Meteor Crater is one of the most famous impact craters on Earth (second, perhaps, to the 65 million year old Chicxulub Crater on the Yucatan Peninsula). Between 25,000 and 50,000 years ago, an ~80 – 120 foot-diameter mass of iron-nickel ploughed into the lush grasslands that are now the Sonoran Desert. The resulting hole is ~3/4 of a mile across, and ~570 feet deep, with ~700 feet of fallback breccia and sediments between the current crater floor and the bedrock below.
From ground zero to ~5 kilometers from the point of impact, the winds that scoured the plain were supersonic. Hurricane-force winds were felt up to 40 kilometers from the point of impact, and all large animals within ~25 kilometers were likely killed by the blast. If you’d like to read more about it, you can check out David Kring’s 1997 paper here: Air blast produced by the Meteor Crater impact event and a reconstruction of the affected environment. It’s pretty scary stuff; nothing historically witnessed has come close to anything like this.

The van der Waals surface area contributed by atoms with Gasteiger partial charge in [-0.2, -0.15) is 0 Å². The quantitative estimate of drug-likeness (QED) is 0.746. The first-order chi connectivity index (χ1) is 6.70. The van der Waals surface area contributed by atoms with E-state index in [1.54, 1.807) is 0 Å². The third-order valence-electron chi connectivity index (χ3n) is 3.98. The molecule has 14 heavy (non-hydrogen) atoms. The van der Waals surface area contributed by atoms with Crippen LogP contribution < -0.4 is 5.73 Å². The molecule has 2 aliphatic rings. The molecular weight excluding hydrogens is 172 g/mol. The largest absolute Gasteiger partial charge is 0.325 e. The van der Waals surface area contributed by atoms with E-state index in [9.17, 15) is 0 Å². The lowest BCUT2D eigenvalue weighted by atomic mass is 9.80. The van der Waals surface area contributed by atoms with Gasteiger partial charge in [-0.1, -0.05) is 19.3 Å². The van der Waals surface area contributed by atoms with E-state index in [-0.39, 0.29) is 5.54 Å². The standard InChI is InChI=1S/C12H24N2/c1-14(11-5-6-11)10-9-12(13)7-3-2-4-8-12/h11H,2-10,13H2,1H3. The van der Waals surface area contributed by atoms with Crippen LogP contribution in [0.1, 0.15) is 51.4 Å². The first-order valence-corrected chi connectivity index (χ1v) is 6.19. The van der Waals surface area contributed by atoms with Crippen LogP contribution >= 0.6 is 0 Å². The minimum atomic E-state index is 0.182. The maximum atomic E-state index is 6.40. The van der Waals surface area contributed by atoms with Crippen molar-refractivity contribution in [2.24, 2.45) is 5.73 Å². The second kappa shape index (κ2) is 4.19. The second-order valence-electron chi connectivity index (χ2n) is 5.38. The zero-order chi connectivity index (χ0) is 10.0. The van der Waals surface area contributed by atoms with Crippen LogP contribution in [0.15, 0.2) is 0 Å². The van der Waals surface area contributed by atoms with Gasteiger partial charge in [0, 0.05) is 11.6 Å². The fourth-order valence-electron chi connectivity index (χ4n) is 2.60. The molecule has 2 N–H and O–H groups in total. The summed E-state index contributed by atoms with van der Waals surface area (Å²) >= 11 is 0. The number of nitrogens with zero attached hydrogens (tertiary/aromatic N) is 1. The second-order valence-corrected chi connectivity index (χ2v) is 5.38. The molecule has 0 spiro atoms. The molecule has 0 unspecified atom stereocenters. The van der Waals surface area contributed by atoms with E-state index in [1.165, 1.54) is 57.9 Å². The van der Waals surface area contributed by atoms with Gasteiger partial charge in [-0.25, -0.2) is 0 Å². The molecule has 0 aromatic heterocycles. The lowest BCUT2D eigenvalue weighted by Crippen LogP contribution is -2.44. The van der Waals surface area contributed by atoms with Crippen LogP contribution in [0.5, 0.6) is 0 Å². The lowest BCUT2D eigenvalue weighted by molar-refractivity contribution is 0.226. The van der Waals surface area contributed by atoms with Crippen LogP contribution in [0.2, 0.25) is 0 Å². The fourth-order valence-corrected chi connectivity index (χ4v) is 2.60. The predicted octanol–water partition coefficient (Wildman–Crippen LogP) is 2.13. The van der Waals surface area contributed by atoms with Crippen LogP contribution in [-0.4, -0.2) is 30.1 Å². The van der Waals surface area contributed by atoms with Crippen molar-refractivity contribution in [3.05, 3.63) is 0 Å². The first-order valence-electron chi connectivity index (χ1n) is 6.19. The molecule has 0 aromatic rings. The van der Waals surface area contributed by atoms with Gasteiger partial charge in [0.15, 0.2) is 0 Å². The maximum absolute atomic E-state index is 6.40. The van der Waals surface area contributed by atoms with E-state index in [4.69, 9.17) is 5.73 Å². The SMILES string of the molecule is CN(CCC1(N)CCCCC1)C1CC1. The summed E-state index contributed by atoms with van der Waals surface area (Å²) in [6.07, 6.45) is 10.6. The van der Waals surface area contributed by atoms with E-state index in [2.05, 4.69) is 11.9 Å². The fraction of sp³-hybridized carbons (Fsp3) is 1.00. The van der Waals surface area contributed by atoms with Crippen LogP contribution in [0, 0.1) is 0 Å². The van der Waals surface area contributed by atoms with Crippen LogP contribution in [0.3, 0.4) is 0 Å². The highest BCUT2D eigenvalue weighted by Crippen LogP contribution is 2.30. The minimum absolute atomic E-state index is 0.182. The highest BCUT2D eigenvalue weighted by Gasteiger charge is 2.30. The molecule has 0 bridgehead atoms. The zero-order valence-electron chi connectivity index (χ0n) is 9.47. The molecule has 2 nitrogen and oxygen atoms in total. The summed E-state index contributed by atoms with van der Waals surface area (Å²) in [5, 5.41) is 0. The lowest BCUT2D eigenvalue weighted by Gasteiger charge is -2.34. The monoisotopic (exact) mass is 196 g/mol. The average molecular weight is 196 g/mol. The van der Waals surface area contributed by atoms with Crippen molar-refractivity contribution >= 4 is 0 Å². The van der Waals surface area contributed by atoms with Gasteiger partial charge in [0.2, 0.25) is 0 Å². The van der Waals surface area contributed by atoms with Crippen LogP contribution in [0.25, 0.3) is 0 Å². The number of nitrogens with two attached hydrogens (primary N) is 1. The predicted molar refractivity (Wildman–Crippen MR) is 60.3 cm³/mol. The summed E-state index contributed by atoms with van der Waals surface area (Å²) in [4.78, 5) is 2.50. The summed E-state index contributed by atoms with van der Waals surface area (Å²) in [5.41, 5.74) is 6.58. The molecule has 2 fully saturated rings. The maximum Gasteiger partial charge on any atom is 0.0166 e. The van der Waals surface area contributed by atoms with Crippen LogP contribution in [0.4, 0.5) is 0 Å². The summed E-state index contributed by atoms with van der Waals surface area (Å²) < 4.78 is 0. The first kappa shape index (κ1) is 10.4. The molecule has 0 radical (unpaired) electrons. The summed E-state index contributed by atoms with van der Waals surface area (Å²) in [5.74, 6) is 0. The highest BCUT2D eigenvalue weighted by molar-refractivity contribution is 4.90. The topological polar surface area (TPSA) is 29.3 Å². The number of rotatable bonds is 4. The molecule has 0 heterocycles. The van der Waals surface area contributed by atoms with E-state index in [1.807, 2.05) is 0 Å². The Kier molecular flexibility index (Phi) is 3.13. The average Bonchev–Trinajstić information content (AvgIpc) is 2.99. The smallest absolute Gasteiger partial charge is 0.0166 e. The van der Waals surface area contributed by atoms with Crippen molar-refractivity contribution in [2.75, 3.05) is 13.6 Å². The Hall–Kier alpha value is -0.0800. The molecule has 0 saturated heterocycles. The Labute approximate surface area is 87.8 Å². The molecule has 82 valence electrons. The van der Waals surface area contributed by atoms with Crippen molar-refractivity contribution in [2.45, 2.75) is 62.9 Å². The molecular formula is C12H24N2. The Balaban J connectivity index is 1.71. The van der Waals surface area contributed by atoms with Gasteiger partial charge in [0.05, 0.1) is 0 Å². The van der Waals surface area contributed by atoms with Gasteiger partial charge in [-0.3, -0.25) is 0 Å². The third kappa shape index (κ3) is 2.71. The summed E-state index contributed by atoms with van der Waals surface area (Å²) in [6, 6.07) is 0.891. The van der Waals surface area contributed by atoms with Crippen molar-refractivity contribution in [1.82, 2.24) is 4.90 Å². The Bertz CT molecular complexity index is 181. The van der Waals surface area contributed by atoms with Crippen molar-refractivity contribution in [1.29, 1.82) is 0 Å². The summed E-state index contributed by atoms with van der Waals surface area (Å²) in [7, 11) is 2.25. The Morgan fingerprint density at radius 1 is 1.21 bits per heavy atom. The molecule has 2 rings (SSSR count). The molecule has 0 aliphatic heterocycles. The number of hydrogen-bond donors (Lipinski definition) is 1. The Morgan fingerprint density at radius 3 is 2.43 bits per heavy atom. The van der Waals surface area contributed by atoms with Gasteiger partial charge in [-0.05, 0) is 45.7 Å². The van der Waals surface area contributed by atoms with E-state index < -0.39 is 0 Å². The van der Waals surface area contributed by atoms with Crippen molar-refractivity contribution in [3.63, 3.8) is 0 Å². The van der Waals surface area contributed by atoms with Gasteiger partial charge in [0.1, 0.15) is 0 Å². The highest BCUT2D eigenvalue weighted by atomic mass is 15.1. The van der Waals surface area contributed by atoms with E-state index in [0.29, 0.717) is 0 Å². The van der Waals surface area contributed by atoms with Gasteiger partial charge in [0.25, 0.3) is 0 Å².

Fragments of iron were known to be in the area and were brought to the attention of Foote in 1891. He brought them to the attention of the scientific community, which took the discovery with a grain of salt due to the “extinct volcano” (viz. Meteor Crater) in the immediate vicinity of the finds. From The Journal of the Iron and Steel Institute, 1892. No. 1, Pg. 285:
From The Journal of the Iron and Steel Institute, 1892. No. 2, Pg. 326.
36 kg individual from an old collection:
54 gram individual, Nininger number: